However, in the past there has been much talk of corruption at City Hall. Do you think that setting up the anti-corruption committee that you announced will solve the problem?
Corruption is a problem with every authority in the Czech Republic. The best weapons against it are not committees, they are lean state administration staffs. It would be naive to think a committee could solve the problem.
But you said you wanted to set up a committee…
(cuts in) …No, no, no, that’s woefully naive. Corruption can be scaled back only by a leaner state administration, transparent decision-making, and proper care of officials – their appropriate, individual, and differentiated financial remuneration. It’s true that we undertook to set up the committee under the coalition agreement, but that will be the last thing on our agenda. The committee will comprise both coalition and opposition party members, as well as international experts that deal with the corruption issue.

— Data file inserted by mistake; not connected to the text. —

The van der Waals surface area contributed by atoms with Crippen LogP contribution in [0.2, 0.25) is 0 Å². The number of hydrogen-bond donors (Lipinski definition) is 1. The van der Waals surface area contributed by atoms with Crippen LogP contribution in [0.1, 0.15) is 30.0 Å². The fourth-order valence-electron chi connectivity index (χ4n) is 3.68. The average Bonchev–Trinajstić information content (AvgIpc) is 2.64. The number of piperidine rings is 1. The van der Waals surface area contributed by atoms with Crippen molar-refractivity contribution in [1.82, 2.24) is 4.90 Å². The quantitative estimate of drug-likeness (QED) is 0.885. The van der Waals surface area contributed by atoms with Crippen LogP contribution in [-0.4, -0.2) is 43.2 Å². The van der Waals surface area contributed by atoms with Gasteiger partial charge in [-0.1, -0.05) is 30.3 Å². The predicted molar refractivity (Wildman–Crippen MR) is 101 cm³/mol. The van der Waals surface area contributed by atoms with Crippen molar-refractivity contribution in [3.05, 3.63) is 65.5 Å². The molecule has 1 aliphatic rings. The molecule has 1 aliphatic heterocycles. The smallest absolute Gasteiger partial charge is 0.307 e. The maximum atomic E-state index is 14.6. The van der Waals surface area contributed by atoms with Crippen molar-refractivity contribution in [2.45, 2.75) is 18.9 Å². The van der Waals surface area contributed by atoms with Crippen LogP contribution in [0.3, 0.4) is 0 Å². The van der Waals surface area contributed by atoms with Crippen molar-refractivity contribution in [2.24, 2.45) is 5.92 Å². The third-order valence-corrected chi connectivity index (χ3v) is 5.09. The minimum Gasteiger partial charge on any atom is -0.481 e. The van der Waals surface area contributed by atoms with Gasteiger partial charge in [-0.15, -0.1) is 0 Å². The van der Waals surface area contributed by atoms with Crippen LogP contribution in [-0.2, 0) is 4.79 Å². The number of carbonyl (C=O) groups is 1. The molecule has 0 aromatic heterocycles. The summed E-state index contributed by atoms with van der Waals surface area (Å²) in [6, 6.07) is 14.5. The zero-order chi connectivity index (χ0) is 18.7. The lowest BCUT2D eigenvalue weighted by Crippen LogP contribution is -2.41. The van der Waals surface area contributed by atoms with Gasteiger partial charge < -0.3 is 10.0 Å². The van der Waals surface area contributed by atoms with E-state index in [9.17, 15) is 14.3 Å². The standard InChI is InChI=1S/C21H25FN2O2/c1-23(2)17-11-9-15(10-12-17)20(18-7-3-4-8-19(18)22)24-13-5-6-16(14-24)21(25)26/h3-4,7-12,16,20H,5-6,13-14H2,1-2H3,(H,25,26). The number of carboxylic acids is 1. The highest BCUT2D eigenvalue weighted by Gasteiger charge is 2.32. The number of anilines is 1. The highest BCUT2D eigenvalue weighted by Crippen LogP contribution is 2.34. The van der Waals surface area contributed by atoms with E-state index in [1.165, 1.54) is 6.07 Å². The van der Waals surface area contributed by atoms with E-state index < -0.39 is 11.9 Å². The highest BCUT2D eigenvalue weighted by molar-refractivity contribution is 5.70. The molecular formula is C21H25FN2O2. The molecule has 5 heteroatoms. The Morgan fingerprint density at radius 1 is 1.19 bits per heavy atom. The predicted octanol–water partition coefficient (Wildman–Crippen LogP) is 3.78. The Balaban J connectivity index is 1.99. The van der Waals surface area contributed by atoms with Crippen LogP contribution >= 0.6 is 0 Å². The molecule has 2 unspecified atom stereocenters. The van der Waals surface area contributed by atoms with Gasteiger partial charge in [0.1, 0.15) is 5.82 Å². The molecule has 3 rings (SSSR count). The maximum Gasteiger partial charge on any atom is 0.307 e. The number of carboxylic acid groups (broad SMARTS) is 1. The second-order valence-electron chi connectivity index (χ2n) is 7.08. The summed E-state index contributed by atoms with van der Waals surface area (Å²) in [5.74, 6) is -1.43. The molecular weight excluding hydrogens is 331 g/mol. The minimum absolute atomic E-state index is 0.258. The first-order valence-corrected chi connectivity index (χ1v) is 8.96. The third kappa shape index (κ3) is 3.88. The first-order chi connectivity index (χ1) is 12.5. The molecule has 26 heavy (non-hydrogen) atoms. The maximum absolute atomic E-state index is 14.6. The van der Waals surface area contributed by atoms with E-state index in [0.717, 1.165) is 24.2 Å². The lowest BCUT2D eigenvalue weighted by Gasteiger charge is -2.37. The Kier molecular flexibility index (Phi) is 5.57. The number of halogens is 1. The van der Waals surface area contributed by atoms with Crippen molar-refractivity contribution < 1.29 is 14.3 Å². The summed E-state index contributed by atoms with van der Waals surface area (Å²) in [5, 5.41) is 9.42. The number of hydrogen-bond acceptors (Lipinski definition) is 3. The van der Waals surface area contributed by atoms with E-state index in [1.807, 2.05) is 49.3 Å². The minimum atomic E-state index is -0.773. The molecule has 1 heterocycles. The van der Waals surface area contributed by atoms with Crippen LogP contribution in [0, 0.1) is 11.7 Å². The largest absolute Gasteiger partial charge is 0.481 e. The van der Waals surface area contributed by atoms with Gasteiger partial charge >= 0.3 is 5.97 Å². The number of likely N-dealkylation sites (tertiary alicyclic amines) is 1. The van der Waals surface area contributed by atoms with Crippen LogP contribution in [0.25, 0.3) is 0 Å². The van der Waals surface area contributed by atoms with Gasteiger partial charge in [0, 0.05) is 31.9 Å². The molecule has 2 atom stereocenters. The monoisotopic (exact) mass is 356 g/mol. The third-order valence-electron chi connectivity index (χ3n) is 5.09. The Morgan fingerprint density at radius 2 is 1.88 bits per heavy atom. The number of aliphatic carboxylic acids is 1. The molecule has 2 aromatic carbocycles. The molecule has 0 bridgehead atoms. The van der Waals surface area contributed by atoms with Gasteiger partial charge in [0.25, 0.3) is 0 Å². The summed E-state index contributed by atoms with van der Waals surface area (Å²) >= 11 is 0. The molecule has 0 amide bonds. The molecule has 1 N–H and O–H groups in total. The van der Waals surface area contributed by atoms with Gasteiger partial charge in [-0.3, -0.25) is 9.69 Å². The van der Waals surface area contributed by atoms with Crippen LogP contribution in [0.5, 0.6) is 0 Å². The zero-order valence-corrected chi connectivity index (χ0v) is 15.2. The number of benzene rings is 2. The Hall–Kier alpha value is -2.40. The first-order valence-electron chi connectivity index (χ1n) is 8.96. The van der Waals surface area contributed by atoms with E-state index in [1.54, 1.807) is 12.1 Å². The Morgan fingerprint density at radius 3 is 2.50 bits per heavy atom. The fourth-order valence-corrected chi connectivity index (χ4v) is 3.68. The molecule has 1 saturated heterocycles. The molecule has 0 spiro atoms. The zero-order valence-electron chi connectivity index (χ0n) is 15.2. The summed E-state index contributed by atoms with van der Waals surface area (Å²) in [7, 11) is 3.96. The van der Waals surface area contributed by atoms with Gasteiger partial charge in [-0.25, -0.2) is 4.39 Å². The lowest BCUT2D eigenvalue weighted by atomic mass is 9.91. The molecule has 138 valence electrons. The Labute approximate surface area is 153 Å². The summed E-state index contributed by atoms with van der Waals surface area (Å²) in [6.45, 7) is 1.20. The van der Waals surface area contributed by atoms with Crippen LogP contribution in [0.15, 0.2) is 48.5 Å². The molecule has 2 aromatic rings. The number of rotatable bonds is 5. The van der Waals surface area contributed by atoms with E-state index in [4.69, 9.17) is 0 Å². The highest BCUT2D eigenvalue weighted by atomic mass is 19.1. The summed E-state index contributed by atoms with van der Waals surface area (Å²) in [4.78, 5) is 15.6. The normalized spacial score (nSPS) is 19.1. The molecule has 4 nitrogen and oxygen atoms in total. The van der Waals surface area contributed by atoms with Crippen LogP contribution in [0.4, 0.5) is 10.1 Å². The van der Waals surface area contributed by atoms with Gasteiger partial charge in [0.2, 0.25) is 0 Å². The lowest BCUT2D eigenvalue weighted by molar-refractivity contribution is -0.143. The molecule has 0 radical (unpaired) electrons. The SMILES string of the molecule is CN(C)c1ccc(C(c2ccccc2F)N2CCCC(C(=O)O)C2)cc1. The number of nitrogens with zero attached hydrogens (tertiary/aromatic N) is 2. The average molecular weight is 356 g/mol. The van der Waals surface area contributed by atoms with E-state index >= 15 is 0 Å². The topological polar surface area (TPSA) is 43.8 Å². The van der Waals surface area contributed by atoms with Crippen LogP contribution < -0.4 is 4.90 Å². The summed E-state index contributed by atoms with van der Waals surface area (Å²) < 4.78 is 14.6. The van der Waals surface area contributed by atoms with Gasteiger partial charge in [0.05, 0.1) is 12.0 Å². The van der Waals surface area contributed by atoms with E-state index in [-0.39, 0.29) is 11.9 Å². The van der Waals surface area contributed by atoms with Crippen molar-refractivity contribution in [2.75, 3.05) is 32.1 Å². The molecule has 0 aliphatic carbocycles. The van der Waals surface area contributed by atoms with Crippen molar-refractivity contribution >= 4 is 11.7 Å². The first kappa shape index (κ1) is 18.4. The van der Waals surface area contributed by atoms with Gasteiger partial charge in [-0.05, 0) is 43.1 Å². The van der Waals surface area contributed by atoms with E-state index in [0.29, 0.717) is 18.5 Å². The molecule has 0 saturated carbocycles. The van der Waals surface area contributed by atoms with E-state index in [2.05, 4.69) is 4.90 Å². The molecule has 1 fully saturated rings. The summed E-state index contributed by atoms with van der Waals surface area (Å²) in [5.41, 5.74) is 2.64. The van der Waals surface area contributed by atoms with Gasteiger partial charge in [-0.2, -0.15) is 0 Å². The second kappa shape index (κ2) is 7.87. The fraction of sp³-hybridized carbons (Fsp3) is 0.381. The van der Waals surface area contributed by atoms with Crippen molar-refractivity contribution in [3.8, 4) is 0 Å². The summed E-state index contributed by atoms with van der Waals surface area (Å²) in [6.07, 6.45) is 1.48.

You claim that Prague suffers from excessive regulation in the housing market, and from an alleged apartment shortage. Do you think that when rents are deregulated the market will begin to move, thus initiating the process of specifying better and worse addresses?
There are enough apartments in Prague. The problem is the black market in municipal rental apartments, and unless the excessive regulatory measures are lifted there will be no solution. It is necessary to adopt a law on the regulation and gradual deregulation of rents. Then there will certainly be categorization of housing, into the lucrative and the less lucrative.
You have been described as a hard worker who lacks enthusiasm for the finer details required for putting a problem to rest. How would you describe yourself?
I recognize several virtues – responsibility, hard work, and fortitude. I think I solve problems; I’d even say that sometimes I have to resist becoming entangled in details, but to see the issue as a whole.
Where do you see yourself in ten years?
I’ll probably be a grandfather and an active athlete, and I’ll have a dog. I’ll do work I enjoy that benefits the community.